"I didn't mean to get you too worked up with all this octopus sex talk," writes Asher. "But now you know what really goes on in the garden!" See, this is why we needed another Beatles book.

The Current's The Beatles from A to Zed giveaway

Use this form to enter The Current's The Beatles from A to Zed giveaway between 7:45 a.m. Central on Wednesday, Feb. 5, 2020 and 11:59 p.m. Central on Tuesday, Feb. 11, 2020.

One (1) winner will receive one (1) hardcover copy of the book The Beatles from A to Zed: An Alphabetical Mystery Tour. Three (3) back up names will be drawn.

Prize retail value: $27.00

Winners will be notified via e-mail on Wednesday, Feb. 12, 2020. Winner must accept by 10 a.m. Central on Thursday, Feb. 13, 2020.

This giveaway is subject to Minnesota Public Radio's 2020 Official Giveaway Rules.

You must be 13 or older to submit any information to American Public Media. The personally identifying information you provide will not be sold, shared, or used for purposes other than to communicate with you about American Public Media programs. See Minnesota Public Radio Terms of Use and Privacy policy.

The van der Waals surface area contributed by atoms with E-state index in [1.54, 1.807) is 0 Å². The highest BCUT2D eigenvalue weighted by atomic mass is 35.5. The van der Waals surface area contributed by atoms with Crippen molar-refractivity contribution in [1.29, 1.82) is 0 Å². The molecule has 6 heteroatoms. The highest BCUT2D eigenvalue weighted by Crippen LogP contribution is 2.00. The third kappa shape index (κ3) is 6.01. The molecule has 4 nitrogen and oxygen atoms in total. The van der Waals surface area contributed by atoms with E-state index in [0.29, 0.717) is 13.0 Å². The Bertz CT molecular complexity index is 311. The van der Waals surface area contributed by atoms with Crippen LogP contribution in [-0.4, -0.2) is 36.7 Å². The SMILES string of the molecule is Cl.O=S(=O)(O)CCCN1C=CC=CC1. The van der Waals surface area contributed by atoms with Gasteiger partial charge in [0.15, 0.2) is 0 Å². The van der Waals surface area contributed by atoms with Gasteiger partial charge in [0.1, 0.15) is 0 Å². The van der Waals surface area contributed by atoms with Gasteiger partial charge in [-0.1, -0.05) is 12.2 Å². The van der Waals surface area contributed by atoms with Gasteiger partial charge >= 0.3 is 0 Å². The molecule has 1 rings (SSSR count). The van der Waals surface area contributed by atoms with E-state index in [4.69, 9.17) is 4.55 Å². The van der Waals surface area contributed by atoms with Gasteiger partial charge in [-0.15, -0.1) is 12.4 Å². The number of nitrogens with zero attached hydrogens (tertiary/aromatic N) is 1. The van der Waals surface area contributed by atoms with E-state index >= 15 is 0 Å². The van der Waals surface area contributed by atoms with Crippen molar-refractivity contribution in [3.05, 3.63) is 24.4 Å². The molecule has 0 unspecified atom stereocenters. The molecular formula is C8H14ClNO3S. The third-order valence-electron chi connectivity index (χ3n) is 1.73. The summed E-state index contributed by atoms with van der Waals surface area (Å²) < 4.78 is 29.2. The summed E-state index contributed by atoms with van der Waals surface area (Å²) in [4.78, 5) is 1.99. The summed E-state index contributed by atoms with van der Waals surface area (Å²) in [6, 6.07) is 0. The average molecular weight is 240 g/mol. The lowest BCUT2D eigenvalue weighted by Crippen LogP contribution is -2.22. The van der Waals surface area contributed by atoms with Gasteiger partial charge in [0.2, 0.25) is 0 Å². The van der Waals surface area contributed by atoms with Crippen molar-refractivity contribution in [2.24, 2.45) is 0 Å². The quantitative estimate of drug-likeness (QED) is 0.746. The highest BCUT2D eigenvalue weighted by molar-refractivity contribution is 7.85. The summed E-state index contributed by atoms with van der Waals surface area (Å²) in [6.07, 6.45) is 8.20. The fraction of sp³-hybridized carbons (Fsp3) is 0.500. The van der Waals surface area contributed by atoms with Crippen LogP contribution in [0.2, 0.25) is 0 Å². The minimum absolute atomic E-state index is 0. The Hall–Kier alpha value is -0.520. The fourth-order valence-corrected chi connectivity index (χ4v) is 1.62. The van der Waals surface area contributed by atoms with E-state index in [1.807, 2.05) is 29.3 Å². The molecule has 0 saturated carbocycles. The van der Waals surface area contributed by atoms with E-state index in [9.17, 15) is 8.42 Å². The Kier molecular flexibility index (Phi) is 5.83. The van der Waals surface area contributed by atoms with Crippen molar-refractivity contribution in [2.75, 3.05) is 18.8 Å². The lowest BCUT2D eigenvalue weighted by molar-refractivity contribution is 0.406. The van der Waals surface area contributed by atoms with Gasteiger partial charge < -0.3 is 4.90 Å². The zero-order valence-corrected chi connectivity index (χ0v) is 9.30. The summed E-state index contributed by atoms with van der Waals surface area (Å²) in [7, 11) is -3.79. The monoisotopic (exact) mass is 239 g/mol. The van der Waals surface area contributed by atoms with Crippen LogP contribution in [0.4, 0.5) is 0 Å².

Upcoming Rock and Roll Book Club picks

Tune in to The Current at 8:30 a.m. (Central) every Wednesday morning to hear Jay Gabler and Jill Riley talk about a new book. Also, find Jay's reviews online.

Feb. 12: Time is Tight: My Life, Note by Note by Booker T. Jones (buy now)

Feb. 19: London, Reign Over Me: How England's Capital Built Classic Rock by Stephen Tow (buy now)

Feb. 26: God Save the Queens: The Essential History of Women in Hip-Hop by Kathy Iandoli (buy now)

March 4: Closing Time: Saloons, Taverns, Dives, and Watering Holes of the Twin Cities by Bill Lindeke and Andy Sturdevant (buy now)